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Statistics Seminar 9: Measurements, Meaningfulness and Scale Types

Files Included in this Resource:

Video recording of the speakers presentation

Further Details:

Further talks and resources in the Statistics Seminar Series can be found in the Resource Bank, or visit the Statistics Seminar Series webpages.

The seminar presentation files accompanying this talk:



Resource Description:

This session discussed the following. Data comes in all shapes and sizes. Sometimes they are numerical measurements from some electronic device and 'accurate' to several decimal places; sometimes they are counts made by a human subject to possible miscounting; sometimes they are responses to questionnaires with a '1' representing 'strongly agree' through to a '5' or '7' representing 'strongly disagree'; sometimes they are just plain text'and there are a whole host of possibilities beyond that. Recognising this is important because how one develops a statistical model and what ways to analyse the data meaningfully depend crucially on the form of the data. For instance, the mean of 2 'strongly agrees' responses, 1 'neither agree/disagree' responses and 3 'moderately disagrees' responses is clearly meaningless, yet we can do that calculation once the terms are translated into numbers.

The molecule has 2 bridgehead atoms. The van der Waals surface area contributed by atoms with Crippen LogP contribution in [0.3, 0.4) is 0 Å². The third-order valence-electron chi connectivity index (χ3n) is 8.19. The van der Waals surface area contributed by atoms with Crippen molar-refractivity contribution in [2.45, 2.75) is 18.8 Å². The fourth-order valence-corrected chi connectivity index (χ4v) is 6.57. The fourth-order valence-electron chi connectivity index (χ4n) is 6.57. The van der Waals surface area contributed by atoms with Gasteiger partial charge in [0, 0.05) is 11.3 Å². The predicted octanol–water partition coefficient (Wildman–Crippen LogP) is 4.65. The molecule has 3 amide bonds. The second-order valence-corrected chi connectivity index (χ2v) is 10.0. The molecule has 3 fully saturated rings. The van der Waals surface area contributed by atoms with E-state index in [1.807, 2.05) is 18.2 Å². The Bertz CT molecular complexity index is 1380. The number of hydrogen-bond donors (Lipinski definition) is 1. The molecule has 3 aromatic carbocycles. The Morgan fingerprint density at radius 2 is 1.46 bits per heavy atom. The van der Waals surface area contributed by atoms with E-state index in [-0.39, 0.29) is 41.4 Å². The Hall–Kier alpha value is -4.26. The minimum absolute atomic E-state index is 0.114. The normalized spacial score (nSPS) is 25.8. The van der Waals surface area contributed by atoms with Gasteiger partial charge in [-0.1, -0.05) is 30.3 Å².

The talks explored this, covering such ideas as nominal, ordinal, interval and ratio scales, parametric versus nonparametric statistics, and meaningful statistical modelling.


Source/Funding: The seminar introduction was given by Andrew Mead (Teaching Fellow in Life Sciences), followed by the main talk by Simon French (Director of RISCU)

Date: 26th September 2013

Additional References:

Stevens, Scale Types
Krants, Luce, Suppes and Tversky: Theory of Measurements Vols 1,2 and 3. (very mathematical)
F.S. Roberts, 'Measurement Theory', Encyclopedia of Mathematics, Vol. 7, Cambrisge University Press, 1979.

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